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2020 Census Tennessee Update

2020 Census: Tennessee Status Report for March 31, 2020

Its been a very active Census season, with ongoing issues related to tornadoes and a global pandemic. This report provides updates regarding the progress of the 2020 Census across Tennessee. The census has been underway since mid-March and tomorrow, April 1st, is “Census Day.” This is a great day to promote self-response to residents across the state.

Response rate

As of March 29th, 35.2% of Tennessee households replied to their invitation – 27.8% using Internet response and 7.4% opting for paper forms or responding via phone.

  • Tennessee currently ranks 25th nationally in response rate. Kentucky ranks 24th at 35.4%
  • Nationally, of the 34.7% of households who have responded, 30.3% responded online. In Tennessee, that share is lower at 27.8%
  • You can view daily response rate updates for the state, counties, cities, congressional districts, even neighborhoods online. Encouragement, shame and friendly competitions are encouraged.

Suspension of Census Field Operations

In response to the COVID-19 pandemic, the Census Bureau announced the suspension of all field operations until at least April 15th. This highlights the importance of continued promotion of 2020 Census self-response to minimize downstream impacts associated with these delays. Attached is a short assessment of each delayed operation. We continue to feel that the highest risks to a complete count resulting from the delays and the pandemic are associated with:

  • Counts of off-campus college students who have moved home and never received a Census invite (more below)
  • Mobile collection booth at events and public gathering operated by the Census Bureau and other partners
  • Enumeration of skilled nursing facilities and to lesser degree on-campus college housing
  • A few communities, including municipalities of Norris, as well as those in Grundy County may not have not received invites yet

In our view its difficult assess the impact on the Bureau’s largest operation, Non-Response Follow-Up, where door-to-door surveys of non-responsive households are conducted. The need for further pandemic-related delays and Tennessee’s self-response rate are the key factors. Boosting self-response rates solves most problems so we should continue to promote this.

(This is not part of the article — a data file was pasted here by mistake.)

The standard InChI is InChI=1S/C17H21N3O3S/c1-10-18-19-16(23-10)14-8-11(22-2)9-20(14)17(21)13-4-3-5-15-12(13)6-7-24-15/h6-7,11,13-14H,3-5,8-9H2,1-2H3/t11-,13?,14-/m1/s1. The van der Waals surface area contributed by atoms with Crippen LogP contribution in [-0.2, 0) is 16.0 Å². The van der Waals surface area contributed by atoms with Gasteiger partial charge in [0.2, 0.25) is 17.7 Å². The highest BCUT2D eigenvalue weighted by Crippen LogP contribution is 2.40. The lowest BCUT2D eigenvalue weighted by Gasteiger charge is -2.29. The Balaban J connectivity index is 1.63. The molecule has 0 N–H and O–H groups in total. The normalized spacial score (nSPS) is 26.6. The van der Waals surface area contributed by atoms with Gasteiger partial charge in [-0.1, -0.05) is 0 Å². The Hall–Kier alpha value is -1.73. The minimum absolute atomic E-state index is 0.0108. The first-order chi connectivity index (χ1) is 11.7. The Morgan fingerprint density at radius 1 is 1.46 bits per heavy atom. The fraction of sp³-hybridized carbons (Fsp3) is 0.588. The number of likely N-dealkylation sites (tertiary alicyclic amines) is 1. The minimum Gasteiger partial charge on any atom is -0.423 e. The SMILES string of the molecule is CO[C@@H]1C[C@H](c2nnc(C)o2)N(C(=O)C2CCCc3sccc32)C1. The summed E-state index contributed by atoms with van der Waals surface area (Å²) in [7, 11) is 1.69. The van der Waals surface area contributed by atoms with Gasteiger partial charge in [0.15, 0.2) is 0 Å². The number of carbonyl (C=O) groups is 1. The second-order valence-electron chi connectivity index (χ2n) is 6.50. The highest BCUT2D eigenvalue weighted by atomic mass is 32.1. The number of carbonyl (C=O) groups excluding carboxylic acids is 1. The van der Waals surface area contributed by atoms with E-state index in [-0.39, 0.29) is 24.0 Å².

March 3rd Tornadoes

Michelle Archer, Philadelphia-based Assistant Regional Census Manager overseeing Tennessee’s operations noted that Census staff have been working with local officials to be sure residents in the affected areas are included in 2020 counts. These efforts include:

  • Use of satellite imagery and National Weather Service data to review impacted areas, affected addresses, in coordination with local officials
  • Setting up Census Question Assistance booths at several disaster relief sites
  • Provided news media with messaging aimed at affected residents
  • In-person follow-up with non-responding households later this year

Off-Campus College Students

One of the more immediate concerns regarding the 2020 Census is reaching college students who live off-campus. Even if students have moved home, for the purposes of the Census, they are still counted on campus. With in-person classes suspended, some students have returned home and will never receive the census invite at the campus residence where they should be counted. Communications from colleges and universities directly to these students is the only way to reach this group. Working with committee members, THEC and TICUA, we’re reaching out to campuses across the state and sharing campaign materials that can be adapted for use by each campus and are designed to encourage self-response.


  • Tomorrow is Census Day and it’s a great day to use your platform as a Committee member and influential Tennessean to reach your constituents discuss the importance of responding online at or calling (844) 330-2020
  • Every household that has not responded to the Census will receive a paper form between April 8 and 16. This is another excellent opportunity to ask that state’s residents to respond.

If you have any questions or if the State Data Center can be of any help, please let us know.